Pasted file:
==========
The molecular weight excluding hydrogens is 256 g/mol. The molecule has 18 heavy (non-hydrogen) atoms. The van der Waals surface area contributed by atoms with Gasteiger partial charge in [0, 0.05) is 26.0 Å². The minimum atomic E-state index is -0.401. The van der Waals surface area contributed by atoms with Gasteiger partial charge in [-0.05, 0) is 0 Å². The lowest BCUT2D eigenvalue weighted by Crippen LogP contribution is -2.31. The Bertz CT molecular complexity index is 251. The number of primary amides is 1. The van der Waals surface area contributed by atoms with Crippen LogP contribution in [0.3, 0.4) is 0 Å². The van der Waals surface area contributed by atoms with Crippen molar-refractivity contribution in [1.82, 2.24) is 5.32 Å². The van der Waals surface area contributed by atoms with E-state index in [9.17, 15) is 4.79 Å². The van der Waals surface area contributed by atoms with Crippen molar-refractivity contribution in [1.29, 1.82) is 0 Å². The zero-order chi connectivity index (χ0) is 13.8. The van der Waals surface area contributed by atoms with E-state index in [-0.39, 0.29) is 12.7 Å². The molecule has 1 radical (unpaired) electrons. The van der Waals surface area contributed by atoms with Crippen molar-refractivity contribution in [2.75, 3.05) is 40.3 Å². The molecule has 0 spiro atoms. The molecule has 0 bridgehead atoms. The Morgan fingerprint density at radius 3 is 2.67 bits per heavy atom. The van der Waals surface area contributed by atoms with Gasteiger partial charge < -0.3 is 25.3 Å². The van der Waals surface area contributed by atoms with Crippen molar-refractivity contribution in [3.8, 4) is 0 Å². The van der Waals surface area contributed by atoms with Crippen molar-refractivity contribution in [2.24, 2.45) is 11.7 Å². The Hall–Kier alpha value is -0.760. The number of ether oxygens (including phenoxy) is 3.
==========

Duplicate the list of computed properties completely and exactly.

The molecular weight excluding hydrogens is 256 g/mol. The molecule has 18 heavy (non-hydrogen) atoms. The van der Waals surface area contributed by atoms with Gasteiger partial charge in [0, 0.05) is 26.0 Å². The minimum atomic E-state index is -0.401. The van der Waals surface area contributed by atoms with Gasteiger partial charge in [-0.05, 0) is 0 Å². The lowest BCUT2D eigenvalue weighted by Crippen LogP contribution is -2.31. The Bertz CT molecular complexity index is 251. The number of primary amides is 1. The van der Waals surface area contributed by atoms with Crippen LogP contribution in [0.3, 0.4) is 0 Å². The van der Waals surface area contributed by atoms with Crippen molar-refractivity contribution in [1.82, 2.24) is 5.32 Å². The van der Waals surface area contributed by atoms with E-state index in [9.17, 15) is 4.79 Å². The van der Waals surface area contributed by atoms with Crippen molar-refractivity contribution in [1.29, 1.82) is 0 Å². The zero-order chi connectivity index (χ0) is 13.8. The van der Waals surface area contributed by atoms with E-state index in [-0.39, 0.29) is 12.7 Å². The molecule has 1 radical (unpaired) electrons. The van der Waals surface area contributed by atoms with Crippen molar-refractivity contribution in [2.75, 3.05) is 40.3 Å². The molecule has 0 spiro atoms. The molecule has 0 bridgehead atoms. The Morgan fingerprint density at radius 3 is 2.67 bits per heavy atom. The van der Waals surface area contributed by atoms with Gasteiger partial charge < -0.3 is 25.3 Å². The van der Waals surface area contributed by atoms with Crippen molar-refractivity contribution in [3.8, 4) is 0 Å². The van der Waals surface area contributed by atoms with Crippen molar-refractivity contribution in [2.24, 2.45) is 11.7 Å². The Hall–Kier alpha value is -0.760. The number of ether oxygens (including phenoxy) is 3.